In The labyrinth of Solitude, Octavio Paz called her "the shield of the weak, the help of the oppressed."
Like the Minotaur in his labyrinth, you set up a maze others must work through to get to the true you.
The driver pushed on the gas pedal and proceeded west through the labyrinth of downtown streets.
As Margalit Fox says at the outset of The Riddle of the labyrinth, the story of Linear B is well known.
This is wishful thinking: a plunge into the labyrinth with no thread to lead them back out.
Strangers, however good otherwise, would be lost in that labyrinth of uncharted and unlighted islands.
"labyrinth" is one case in point, and "basilica" may be another.
It is impossible to render justice to the labyrinth in a few pages, and no book lends itself less to quotation.
Every labyrinth has its clew, but the fugitive walks safely in a crowd.
These run from a little to the north-west of Breaksea Spit to those of the labyrinth.
c.1400, laberynthe (late 14c. in Latinate form laborintus) "labyrinth, maze," figuratively "bewildering arguments," from Latin labyrinthus, from Greek labyrinthos "maze, large building with intricate passages," especially the structure built by Daedelus to hold the Minotaur near Knossos in Crete, from a pre-Greek language; perhaps related to Lydian labrys "double-edged axe," symbol of royal power, which fits with the theory that the labyrinth was originally the royal Minoan palace on Crete and meant "palace of the double-axe." Used in English for "maze" early 15c., and in figurative sense of "confusing state of affairs" (1540s).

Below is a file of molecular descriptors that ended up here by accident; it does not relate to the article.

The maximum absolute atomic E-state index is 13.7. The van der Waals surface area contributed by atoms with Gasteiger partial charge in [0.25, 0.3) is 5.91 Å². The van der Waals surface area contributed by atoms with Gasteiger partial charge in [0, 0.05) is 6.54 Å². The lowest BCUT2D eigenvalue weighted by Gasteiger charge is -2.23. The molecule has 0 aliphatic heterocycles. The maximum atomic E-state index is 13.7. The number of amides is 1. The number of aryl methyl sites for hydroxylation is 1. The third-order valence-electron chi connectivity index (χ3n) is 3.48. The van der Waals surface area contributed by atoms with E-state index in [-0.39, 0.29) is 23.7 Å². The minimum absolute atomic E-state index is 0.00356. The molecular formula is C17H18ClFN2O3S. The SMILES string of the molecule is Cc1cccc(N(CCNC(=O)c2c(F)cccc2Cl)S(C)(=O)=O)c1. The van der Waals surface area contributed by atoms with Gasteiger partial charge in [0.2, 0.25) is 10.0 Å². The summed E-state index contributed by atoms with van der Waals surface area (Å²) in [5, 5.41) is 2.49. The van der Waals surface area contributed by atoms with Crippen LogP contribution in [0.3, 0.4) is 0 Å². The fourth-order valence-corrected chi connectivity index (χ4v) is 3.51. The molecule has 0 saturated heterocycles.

labyrinth lab·y·rinth (lāb'ə-rĭnth')
A group of complex interconnecting anatomical cavities.
See inner ear.
In classical mythology, a vast maze on the island of Crete. The great inventor Daedalus designed it, and the king of Crete kept the Minotaur in it. Very few people ever escaped from the Labyrinth. One was Theseus, the killer of the Minotaur.
Note: A labyrinth can be literally a maze or figuratively any highly intricate construction or problem.